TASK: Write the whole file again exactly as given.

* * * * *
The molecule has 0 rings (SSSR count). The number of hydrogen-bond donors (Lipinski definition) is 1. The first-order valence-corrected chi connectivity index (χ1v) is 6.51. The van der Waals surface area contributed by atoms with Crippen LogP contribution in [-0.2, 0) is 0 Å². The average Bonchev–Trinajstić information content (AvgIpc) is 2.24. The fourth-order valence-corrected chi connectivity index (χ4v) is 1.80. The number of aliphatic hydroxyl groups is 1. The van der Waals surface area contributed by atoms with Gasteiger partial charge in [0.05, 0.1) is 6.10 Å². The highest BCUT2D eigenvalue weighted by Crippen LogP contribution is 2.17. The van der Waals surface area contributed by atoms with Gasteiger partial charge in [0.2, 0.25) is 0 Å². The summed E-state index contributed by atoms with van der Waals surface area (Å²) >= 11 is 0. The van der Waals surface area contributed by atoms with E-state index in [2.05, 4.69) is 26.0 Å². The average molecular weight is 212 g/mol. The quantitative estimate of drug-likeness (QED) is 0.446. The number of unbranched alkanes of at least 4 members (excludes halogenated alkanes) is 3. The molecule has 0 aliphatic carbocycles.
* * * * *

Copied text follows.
The molecule has 0 rings (SSSR count). The number of hydrogen-bond donors (Lipinski definition) is 1. The first-order valence-corrected chi connectivity index (χ1v) is 6.51. The van der Waals surface area contributed by atoms with Crippen LogP contribution in [-0.2, 0) is 0 Å². The average Bonchev–Trinajstić information content (AvgIpc) is 2.24. The fourth-order valence-corrected chi connectivity index (χ4v) is 1.80. The number of aliphatic hydroxyl groups is 1. The van der Waals surface area contributed by atoms with Gasteiger partial charge in [0.05, 0.1) is 6.10 Å². The highest BCUT2D eigenvalue weighted by Crippen LogP contribution is 2.17. The van der Waals surface area contributed by atoms with Gasteiger partial charge in [0.2, 0.25) is 0 Å². The summed E-state index contributed by atoms with van der Waals surface area (Å²) >= 11 is 0. The van der Waals surface area contributed by atoms with E-state index in [2.05, 4.69) is 26.0 Å². The average molecular weight is 212 g/mol. The quantitative estimate of drug-likeness (QED) is 0.446. The number of unbranched alkanes of at least 4 members (excludes halogenated alkanes) is 3. The molecule has 0 aliphatic carbocycles.